John Klassen Veronica Dyck Andre Pekovich Titus Gregory Erika Hannan 1Cor12:1-11; Mt 5:1-10; Mic 6:6-8 World Fellowship Sunday Yes
Jan 13, 2013 Translation, Interpretation, and Salvation

Derek Carr (Reader at Our Lady of Perpetual Help, thespian, and former Head of UBC’s Department of French, Italian, and Hispanic Studies) spoke most engagingly on “Translation, Interpretation, and Salvation”. When attending Mass at Holy Guardian Angel in Barcelona last summer, Derek noticed that the Mass, translated into Catalan, retained certain linguistic traditions which had been lost in the English translation used in his church (just a block north of our Centre). As a specialist in translating and in Linguistic Studies, he knew all too well the pitfalls facing any translator–pitfalls which face each and every scholar involved in translating the bibles on which we rely. Translation often involves a rewriting of an original text, the including of one’s views on the text. Translations can even suppress or reinterpret. For example, there is general disagreement concerning what the angels reportedly declared to the shepherds (Luke): “goodwill toward men”, “peace to his people on earth”, “and on earth peace to men whom the Lord esteems” (Catalan), “peace to men he loves” (French). Some translators prefer to adhere to the sense of the Latin, some try to mirror current thinking in their denominations, some try to speak to the unchurched, and some like to mirror societal concerns such as inclusive language (mandated at UBC). These possibilities baffle any who are not linguists, and they also even baffle linguists. However, the general sense of our texts is more or less on-track, for which we can give thanks. [JEK]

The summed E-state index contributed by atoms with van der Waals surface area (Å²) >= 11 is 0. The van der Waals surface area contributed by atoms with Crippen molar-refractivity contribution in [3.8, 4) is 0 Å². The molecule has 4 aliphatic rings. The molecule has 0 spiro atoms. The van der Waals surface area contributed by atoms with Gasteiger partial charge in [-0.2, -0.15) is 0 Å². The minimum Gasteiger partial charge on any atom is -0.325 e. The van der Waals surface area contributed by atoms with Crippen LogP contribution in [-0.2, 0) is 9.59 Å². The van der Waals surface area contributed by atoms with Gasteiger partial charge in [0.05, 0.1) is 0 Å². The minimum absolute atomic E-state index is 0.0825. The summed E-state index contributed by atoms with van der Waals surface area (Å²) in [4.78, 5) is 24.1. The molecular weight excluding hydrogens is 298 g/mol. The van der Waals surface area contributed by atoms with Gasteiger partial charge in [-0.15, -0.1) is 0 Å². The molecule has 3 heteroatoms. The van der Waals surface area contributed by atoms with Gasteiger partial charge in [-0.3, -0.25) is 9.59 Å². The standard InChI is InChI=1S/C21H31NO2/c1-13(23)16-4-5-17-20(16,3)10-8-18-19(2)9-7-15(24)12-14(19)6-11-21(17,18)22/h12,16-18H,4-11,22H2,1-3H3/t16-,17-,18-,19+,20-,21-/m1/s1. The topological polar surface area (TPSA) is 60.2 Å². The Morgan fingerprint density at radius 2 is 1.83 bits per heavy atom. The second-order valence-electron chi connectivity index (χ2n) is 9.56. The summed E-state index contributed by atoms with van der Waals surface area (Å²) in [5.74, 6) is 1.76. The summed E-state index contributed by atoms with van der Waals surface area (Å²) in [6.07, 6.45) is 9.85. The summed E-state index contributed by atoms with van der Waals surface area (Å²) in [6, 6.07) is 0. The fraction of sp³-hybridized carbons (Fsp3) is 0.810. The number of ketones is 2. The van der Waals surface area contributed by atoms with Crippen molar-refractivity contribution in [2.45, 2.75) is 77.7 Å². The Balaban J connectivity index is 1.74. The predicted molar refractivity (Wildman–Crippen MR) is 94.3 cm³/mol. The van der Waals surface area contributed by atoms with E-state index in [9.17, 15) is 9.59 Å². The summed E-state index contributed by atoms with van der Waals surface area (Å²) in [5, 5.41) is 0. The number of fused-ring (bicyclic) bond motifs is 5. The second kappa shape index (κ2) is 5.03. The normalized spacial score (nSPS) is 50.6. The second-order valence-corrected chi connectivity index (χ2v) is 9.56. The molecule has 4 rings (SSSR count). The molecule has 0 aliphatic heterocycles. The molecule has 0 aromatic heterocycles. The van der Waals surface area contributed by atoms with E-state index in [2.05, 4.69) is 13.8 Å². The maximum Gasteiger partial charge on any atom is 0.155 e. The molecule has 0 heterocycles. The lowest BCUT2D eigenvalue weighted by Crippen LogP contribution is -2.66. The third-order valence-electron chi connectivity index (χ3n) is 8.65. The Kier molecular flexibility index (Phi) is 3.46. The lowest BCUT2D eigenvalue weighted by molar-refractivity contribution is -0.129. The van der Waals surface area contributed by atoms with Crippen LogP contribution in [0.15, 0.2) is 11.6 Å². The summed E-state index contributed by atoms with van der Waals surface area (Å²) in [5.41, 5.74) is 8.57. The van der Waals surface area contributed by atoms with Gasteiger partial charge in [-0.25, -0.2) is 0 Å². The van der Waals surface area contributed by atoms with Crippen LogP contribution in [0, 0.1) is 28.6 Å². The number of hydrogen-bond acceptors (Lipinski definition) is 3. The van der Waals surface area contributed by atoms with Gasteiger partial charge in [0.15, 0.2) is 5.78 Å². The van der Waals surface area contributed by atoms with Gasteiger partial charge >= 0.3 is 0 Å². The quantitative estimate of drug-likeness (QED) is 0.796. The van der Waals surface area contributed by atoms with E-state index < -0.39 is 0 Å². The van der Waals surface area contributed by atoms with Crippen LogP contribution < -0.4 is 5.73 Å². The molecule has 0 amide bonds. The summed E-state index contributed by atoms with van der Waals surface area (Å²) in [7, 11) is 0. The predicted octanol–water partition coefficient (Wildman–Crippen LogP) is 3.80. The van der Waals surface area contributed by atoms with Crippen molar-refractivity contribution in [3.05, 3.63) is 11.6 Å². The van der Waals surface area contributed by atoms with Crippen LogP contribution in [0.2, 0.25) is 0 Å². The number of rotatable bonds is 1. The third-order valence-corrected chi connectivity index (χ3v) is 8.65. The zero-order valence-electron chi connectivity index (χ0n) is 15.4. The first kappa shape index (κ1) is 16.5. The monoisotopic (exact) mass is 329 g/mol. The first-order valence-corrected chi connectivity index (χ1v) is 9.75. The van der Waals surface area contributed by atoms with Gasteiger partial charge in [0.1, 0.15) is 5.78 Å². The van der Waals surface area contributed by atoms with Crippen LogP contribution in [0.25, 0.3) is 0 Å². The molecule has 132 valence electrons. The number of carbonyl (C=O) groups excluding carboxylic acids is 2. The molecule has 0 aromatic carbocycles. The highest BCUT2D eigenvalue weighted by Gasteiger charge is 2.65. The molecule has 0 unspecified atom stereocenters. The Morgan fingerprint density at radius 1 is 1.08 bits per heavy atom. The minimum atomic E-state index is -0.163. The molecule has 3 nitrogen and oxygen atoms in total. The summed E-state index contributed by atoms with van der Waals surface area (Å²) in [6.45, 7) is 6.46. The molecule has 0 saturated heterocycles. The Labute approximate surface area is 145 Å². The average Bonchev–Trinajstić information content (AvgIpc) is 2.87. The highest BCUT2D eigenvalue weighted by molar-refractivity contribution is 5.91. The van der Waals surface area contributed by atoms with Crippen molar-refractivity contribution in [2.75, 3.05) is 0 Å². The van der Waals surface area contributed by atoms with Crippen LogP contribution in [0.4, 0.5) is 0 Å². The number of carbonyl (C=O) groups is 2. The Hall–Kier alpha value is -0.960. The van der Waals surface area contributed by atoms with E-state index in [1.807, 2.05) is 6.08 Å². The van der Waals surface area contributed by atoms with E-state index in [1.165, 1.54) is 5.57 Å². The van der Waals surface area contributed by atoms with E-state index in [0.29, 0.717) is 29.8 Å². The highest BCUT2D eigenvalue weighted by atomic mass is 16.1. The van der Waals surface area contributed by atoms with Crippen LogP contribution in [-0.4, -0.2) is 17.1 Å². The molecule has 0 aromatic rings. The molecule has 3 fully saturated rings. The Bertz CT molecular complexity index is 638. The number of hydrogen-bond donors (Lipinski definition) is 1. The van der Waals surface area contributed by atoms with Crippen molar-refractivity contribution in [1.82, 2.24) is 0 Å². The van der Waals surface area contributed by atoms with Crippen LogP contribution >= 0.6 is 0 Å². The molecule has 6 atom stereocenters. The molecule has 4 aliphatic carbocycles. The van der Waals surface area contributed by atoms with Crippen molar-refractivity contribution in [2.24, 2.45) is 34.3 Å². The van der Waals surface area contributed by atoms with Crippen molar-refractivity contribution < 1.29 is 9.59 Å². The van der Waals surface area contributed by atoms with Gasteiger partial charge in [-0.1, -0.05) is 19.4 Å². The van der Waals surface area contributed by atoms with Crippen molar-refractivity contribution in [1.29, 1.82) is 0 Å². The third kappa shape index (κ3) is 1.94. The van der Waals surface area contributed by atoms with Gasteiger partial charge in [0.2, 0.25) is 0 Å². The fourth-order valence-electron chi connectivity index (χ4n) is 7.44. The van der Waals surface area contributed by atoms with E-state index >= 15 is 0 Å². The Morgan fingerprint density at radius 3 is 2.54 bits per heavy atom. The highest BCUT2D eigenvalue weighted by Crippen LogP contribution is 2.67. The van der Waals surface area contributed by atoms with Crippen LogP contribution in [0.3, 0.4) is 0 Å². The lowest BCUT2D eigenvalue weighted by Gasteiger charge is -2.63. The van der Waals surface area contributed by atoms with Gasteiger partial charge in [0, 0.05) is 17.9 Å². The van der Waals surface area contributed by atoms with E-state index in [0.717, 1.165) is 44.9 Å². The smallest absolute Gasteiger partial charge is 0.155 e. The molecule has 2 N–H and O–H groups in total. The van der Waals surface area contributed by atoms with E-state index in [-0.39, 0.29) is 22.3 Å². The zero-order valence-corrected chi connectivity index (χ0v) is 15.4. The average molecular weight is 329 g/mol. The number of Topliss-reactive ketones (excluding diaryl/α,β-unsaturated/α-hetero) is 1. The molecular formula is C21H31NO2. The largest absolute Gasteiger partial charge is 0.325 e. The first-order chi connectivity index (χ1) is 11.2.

Derek Carr Evan Kreider Lisa-Dawn Kilthau Ruth Enns Edward Epp Isa 40:1-5, 9-11; Ps 104 :1-4, 24-30; Ti 2:11-14, 3:4-7; Lk 3:15-16, 21-22 Yes
Jan 06, 2013 A Service of Welcome

Henry Neufeld on Membership Sunday describes church membership, then Edward and Frieda Epp describe their journey to PGIMF, and are welcomed by the church Moderator, Don Teichroeb.

Henry Neufeld Henry Neufeld Veronica Dyck Ruth Enns Erna Friesen Isa 60:1-6; Mt 2:1-12 Membership Sunday Yes
Dec 30, 2012 Spiritual Genetics